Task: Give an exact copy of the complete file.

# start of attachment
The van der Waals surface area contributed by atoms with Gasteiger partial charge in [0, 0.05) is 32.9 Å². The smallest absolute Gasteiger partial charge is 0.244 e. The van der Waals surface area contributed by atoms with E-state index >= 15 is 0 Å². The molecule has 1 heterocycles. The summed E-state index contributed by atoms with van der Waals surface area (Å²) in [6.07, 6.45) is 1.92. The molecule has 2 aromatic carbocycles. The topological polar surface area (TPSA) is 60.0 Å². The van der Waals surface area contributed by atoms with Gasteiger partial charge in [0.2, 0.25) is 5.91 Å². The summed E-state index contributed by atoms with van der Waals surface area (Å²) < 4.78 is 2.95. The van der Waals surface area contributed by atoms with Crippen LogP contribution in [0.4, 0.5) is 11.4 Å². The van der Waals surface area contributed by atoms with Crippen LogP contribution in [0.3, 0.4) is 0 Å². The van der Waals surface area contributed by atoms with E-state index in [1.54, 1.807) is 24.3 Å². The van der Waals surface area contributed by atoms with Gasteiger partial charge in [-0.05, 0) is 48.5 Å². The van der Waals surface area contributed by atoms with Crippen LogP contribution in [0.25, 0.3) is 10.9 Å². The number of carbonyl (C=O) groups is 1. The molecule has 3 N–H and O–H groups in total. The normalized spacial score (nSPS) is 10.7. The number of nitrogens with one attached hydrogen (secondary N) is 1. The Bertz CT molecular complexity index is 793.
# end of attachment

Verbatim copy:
The van der Waals surface area contributed by atoms with Gasteiger partial charge in [0, 0.05) is 32.9 Å². The smallest absolute Gasteiger partial charge is 0.244 e. The van der Waals surface area contributed by atoms with E-state index >= 15 is 0 Å². The molecule has 1 heterocycles. The summed E-state index contributed by atoms with van der Waals surface area (Å²) in [6.07, 6.45) is 1.92. The molecule has 2 aromatic carbocycles. The topological polar surface area (TPSA) is 60.0 Å². The van der Waals surface area contributed by atoms with Gasteiger partial charge in [0.2, 0.25) is 5.91 Å². The summed E-state index contributed by atoms with van der Waals surface area (Å²) < 4.78 is 2.95. The van der Waals surface area contributed by atoms with Crippen LogP contribution in [0.4, 0.5) is 11.4 Å². The van der Waals surface area contributed by atoms with Crippen LogP contribution in [0.3, 0.4) is 0 Å². The van der Waals surface area contributed by atoms with E-state index in [1.54, 1.807) is 24.3 Å². The van der Waals surface area contributed by atoms with Gasteiger partial charge in [-0.05, 0) is 48.5 Å². The van der Waals surface area contributed by atoms with Crippen LogP contribution in [0.25, 0.3) is 10.9 Å². The number of carbonyl (C=O) groups is 1. The molecule has 3 N–H and O–H groups in total. The normalized spacial score (nSPS) is 10.7. The number of nitrogens with one attached hydrogen (secondary N) is 1. The Bertz CT molecular complexity index is 793.